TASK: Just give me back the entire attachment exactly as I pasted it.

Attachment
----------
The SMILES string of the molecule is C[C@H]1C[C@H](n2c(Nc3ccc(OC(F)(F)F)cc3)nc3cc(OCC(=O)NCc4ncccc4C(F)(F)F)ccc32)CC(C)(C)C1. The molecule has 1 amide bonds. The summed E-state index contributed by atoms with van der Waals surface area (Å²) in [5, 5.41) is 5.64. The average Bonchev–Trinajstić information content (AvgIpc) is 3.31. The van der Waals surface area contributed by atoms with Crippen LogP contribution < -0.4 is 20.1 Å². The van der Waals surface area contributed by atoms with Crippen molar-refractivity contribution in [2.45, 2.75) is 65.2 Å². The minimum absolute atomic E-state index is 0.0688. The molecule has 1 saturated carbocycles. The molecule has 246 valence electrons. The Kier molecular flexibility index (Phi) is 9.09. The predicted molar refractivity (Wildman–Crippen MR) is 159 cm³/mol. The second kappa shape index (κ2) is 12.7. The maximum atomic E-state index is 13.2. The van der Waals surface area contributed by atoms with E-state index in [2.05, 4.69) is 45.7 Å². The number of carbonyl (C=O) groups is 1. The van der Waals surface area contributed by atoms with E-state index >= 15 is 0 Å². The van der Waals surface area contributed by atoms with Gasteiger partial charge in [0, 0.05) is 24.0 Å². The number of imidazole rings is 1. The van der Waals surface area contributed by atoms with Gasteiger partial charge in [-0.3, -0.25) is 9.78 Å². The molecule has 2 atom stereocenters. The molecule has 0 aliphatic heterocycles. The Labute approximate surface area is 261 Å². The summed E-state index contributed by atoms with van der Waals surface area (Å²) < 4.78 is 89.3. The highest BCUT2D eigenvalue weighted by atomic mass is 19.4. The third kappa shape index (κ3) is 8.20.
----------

The SMILES string of the molecule is C[C@H]1C[C@H](n2c(Nc3ccc(OC(F)(F)F)cc3)nc3cc(OCC(=O)NCc4ncccc4C(F)(F)F)ccc32)CC(C)(C)C1. The molecule has 1 amide bonds. The summed E-state index contributed by atoms with van der Waals surface area (Å²) in [5, 5.41) is 5.64. The average Bonchev–Trinajstić information content (AvgIpc) is 3.31. The van der Waals surface area contributed by atoms with Crippen LogP contribution < -0.4 is 20.1 Å². The van der Waals surface area contributed by atoms with Crippen molar-refractivity contribution in [2.45, 2.75) is 65.2 Å². The minimum absolute atomic E-state index is 0.0688. The molecule has 1 saturated carbocycles. The molecule has 246 valence electrons. The Kier molecular flexibility index (Phi) is 9.09. The predicted molar refractivity (Wildman–Crippen MR) is 159 cm³/mol. The second kappa shape index (κ2) is 12.7. The maximum atomic E-state index is 13.2. The van der Waals surface area contributed by atoms with E-state index in [2.05, 4.69) is 45.7 Å². The number of carbonyl (C=O) groups is 1. The van der Waals surface area contributed by atoms with E-state index >= 15 is 0 Å². The van der Waals surface area contributed by atoms with Gasteiger partial charge in [0, 0.05) is 24.0 Å². The number of imidazole rings is 1. The van der Waals surface area contributed by atoms with Gasteiger partial charge in [-0.3, -0.25) is 9.78 Å². The molecule has 2 atom stereocenters. The molecule has 0 aliphatic heterocycles. The Labute approximate surface area is 261 Å². The summed E-state index contributed by atoms with van der Waals surface area (Å²) < 4.78 is 89.3. The highest BCUT2D eigenvalue weighted by atomic mass is 19.4. The third kappa shape index (κ3) is 8.20.